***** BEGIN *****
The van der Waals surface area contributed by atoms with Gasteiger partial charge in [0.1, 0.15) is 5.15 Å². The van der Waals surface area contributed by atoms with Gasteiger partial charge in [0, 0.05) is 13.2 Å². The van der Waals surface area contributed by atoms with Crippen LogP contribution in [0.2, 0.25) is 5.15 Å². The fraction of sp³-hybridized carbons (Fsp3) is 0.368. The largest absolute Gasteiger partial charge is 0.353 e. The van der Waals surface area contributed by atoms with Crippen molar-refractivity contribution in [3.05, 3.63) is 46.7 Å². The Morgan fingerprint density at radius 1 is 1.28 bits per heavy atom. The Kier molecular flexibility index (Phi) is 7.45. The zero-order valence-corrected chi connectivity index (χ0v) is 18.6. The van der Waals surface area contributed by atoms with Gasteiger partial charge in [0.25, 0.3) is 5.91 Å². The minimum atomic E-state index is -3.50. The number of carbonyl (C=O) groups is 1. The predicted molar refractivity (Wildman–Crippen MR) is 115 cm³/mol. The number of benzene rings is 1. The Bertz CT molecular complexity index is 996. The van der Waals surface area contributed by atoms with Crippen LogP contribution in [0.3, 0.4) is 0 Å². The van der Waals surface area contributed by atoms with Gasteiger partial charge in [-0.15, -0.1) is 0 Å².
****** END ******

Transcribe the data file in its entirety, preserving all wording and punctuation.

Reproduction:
The van der Waals surface area contributed by atoms with Gasteiger partial charge in [0.1, 0.15) is 5.15 Å². The van der Waals surface area contributed by atoms with Gasteiger partial charge in [0, 0.05) is 13.2 Å². The van der Waals surface area contributed by atoms with Crippen LogP contribution in [0.2, 0.25) is 5.15 Å². The fraction of sp³-hybridized carbons (Fsp3) is 0.368. The largest absolute Gasteiger partial charge is 0.353 e. The van der Waals surface area contributed by atoms with Crippen molar-refractivity contribution in [3.05, 3.63) is 46.7 Å². The Morgan fingerprint density at radius 1 is 1.28 bits per heavy atom. The Kier molecular flexibility index (Phi) is 7.45. The zero-order valence-corrected chi connectivity index (χ0v) is 18.6. The van der Waals surface area contributed by atoms with Gasteiger partial charge in [0.25, 0.3) is 5.91 Å². The minimum atomic E-state index is -3.50. The number of carbonyl (C=O) groups is 1. The predicted molar refractivity (Wildman–Crippen MR) is 115 cm³/mol. The number of benzene rings is 1. The Bertz CT molecular complexity index is 996. The van der Waals surface area contributed by atoms with Crippen LogP contribution in [0.3, 0.4) is 0 Å². The van der Waals surface area contributed by atoms with Gasteiger partial charge in [-0.15, -0.1) is 0 Å².